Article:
Randolph, NJ (PRWEB) June 10, 2014
The FlexSled is available in many colors and designs. Models include double amputee, single leg, non-amputee and athlete assist.
The FlexSled is created and manufactured in the United States and will be used in sled leagues throughout North America and beyond.
The FlexSled is designed with our patented flex technology that reduces impact force when two sleds collide or when a sled collides with the dasher boards. The most serious injuries can occur when one player checks another in a perpendicular manner, called a T-bone.
The FlexSled decreases a portion of this impact by absorbing the kinetic energy within the spring frame and then releases the energy with a slow recoil. This is similar to how a shock-absorber on your car works.
Sleds are customizable for all athletes. Flex technology can be modified based on the weight and size of the player. The Quebec model for example offers a two-tone color scheme on the bucket, padded leather seat and a heavy recoil spring for participants over 225 pounds.
FlexSled on Indiegogo -
FlexSled Website -
What is Sled Hockey? (From usahockey.com)
Sled (sledge as it's referred to outside the US) hockey was invented at a Stockholm, Sweden rehabilitation center in the early 1960s by a group of Swedes who, despite their physical disability, wanted to continue playing hockey.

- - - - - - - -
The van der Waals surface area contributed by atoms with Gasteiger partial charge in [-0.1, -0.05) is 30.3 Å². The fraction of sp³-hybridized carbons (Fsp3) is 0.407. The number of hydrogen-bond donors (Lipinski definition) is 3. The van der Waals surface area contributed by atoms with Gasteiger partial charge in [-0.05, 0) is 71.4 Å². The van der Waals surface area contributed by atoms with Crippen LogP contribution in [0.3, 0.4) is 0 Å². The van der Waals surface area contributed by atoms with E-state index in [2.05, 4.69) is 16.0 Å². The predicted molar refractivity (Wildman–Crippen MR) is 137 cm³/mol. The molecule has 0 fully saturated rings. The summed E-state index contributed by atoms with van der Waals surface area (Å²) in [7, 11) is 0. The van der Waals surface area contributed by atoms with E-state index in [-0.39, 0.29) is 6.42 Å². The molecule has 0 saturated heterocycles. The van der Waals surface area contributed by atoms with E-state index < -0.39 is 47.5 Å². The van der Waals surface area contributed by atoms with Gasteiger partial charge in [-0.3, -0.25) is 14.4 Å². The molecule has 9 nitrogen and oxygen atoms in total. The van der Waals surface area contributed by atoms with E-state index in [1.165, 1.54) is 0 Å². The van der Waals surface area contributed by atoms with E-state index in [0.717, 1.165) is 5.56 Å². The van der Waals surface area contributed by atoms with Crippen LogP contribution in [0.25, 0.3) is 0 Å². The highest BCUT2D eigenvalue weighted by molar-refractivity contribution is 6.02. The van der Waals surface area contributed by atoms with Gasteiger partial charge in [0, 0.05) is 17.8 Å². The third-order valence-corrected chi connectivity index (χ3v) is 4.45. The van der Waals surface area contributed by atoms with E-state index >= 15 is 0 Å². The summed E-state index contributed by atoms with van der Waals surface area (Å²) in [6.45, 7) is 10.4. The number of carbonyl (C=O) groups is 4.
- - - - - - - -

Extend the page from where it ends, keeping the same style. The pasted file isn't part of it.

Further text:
Sled hockey follows most of the typical ice hockey rules with the exception some of the equipment. Players sit in specially designed sleds that sit on top of two hockey skate blades. There are two sticks for each player instead of one and the sticks have metal pics on the butt end for players to propel themselves. Goalies wear basically the same equipment but do make modifications to the glove. Metal picks are sewn into the backside to allow the goalie to maneuver.
Sled hockey provides opportunity for many types of disabilities and there are opportunities available in local areas for recreation/competition all the way to the National Sled Team that plays in the Paralympics. Sled hockey is rapidly growing in the US and players are "hooked" once they touch the ice the first time.